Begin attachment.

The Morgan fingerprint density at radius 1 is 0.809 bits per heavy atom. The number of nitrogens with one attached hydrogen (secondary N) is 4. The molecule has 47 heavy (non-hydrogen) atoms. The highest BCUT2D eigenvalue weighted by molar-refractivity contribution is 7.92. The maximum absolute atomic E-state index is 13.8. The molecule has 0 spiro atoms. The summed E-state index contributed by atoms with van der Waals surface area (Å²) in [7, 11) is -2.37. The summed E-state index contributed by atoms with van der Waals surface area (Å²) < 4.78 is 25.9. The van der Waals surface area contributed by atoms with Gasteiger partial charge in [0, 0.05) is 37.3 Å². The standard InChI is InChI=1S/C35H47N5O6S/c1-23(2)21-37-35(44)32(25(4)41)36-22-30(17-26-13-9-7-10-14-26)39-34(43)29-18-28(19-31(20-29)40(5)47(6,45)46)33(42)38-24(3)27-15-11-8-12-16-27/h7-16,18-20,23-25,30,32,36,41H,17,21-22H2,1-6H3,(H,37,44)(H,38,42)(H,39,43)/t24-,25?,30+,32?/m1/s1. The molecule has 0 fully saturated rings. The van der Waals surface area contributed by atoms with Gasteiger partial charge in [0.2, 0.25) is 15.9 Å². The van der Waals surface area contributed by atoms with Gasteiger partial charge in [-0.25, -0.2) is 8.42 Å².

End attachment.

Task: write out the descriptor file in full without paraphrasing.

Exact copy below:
The Morgan fingerprint density at radius 1 is 0.809 bits per heavy atom. The number of nitrogens with one attached hydrogen (secondary N) is 4. The molecule has 47 heavy (non-hydrogen) atoms. The highest BCUT2D eigenvalue weighted by molar-refractivity contribution is 7.92. The maximum absolute atomic E-state index is 13.8. The molecule has 0 spiro atoms. The summed E-state index contributed by atoms with van der Waals surface area (Å²) in [7, 11) is -2.37. The summed E-state index contributed by atoms with van der Waals surface area (Å²) < 4.78 is 25.9. The van der Waals surface area contributed by atoms with Gasteiger partial charge in [0, 0.05) is 37.3 Å². The standard InChI is InChI=1S/C35H47N5O6S/c1-23(2)21-37-35(44)32(25(4)41)36-22-30(17-26-13-9-7-10-14-26)39-34(43)29-18-28(19-31(20-29)40(5)47(6,45)46)33(42)38-24(3)27-15-11-8-12-16-27/h7-16,18-20,23-25,30,32,36,41H,17,21-22H2,1-6H3,(H,37,44)(H,38,42)(H,39,43)/t24-,25?,30+,32?/m1/s1. The molecule has 0 fully saturated rings. The van der Waals surface area contributed by atoms with Gasteiger partial charge in [0.2, 0.25) is 15.9 Å². The van der Waals surface area contributed by atoms with Gasteiger partial charge in [-0.25, -0.2) is 8.42 Å².